ABC7’s The More in the Morning team spoke with Dr. Michael K. Kim, Board-Certified Plastic Surgeon, about extensor tendon injuries to the hand. Boutonniere Finger and Mallet Finger are two examples of Extensor Tendon Injuries.
What are Extensor Tendons?
Extensor tendons begin in the forearm and run along back of the hand to the thumb and fingers. These tendons allow the fingers and thumb to straighten or extend. Damage to one or more of these tendons can dramatically affect grip, dexterity, and fine motor function of the hand.
What causes Extensor Tendon injuries?
The Extensor Tendons are located on the back of the hand, just below the skin, and directly above the hand bones. This makes them prone to injury due to the lack of muscle or other protective tissues. Anything from minor cuts to major hand trauma can result in injury to these tendons. Crushing injuries, such as jamming fingers in a door frame, animal bites, sports injuries, and rheumatoid arthritis are all common causes of Extensor Tendon injuries.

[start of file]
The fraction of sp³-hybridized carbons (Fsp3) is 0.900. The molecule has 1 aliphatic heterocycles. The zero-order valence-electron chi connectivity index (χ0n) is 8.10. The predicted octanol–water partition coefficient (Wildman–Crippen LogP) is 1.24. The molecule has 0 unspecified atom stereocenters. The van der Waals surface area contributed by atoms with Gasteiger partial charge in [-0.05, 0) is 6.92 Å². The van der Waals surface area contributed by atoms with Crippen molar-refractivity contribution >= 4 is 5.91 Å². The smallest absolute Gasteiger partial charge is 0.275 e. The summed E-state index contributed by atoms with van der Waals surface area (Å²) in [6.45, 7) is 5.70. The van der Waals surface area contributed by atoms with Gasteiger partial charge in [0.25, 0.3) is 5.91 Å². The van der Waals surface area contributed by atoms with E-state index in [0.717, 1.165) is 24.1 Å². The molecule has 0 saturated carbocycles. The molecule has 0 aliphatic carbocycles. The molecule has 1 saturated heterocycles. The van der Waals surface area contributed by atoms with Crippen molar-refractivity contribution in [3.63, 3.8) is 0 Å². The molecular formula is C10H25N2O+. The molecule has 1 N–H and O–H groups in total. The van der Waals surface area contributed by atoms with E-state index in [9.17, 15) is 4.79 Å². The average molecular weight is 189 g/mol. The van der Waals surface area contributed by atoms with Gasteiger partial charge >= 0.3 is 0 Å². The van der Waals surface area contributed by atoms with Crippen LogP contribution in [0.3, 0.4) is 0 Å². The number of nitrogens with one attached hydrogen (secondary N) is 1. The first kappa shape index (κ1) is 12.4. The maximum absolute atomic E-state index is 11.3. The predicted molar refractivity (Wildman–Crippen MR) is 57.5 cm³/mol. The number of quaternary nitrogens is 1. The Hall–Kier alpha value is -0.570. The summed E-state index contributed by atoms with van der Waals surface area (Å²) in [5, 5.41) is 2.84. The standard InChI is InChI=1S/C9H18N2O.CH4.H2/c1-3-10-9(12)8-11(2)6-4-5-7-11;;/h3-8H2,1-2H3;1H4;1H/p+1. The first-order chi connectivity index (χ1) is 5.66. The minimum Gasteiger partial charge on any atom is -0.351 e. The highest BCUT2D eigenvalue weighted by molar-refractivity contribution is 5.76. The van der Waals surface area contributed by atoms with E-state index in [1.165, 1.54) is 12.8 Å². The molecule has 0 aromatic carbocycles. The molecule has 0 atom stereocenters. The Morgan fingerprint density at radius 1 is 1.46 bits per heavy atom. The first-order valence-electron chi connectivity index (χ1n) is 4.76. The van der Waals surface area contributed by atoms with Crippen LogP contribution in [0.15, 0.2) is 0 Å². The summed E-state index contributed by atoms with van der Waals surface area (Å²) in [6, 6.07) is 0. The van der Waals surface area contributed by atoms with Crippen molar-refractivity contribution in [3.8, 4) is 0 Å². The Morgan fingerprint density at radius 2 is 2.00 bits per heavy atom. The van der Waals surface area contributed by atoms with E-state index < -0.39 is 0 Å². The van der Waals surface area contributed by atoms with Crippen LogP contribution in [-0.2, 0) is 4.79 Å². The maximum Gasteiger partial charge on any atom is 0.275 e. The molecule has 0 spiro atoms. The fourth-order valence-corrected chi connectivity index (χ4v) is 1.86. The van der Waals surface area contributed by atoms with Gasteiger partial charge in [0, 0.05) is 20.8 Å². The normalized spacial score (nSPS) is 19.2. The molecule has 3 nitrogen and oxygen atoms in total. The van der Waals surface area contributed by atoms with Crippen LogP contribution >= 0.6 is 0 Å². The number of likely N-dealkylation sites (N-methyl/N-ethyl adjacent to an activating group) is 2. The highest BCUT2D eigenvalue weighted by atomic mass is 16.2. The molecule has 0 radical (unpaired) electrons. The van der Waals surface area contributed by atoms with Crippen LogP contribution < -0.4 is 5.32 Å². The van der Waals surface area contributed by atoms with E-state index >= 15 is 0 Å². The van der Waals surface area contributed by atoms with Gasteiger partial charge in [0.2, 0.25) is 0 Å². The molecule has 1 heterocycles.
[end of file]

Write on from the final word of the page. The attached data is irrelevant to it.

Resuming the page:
How to treat Extensor Tendon Injuries?
In some cases, the physician will merely splint the finger to allow the ruptured tendon to heal together in proper alignment. The splint must be worn continuously until the tendon has healed entirely. This is common in tears caused by jamming injuries or minor lacerations of the tendon. Once healed special exercises and physical therapy are required to restore range of motion in the finger.
In laceration cases or severe rupture cases, surgical intervention can prevent permanent deformity and/or loss of function. Dr. Michael K. Kim will use sutures to repair the injured tendon. Post-operatively the digit will be immobilized in a splint to allow the tendon to heal. As with conservative management, hand therapy plays an integral role in restoring functionality and range of motion to the finger.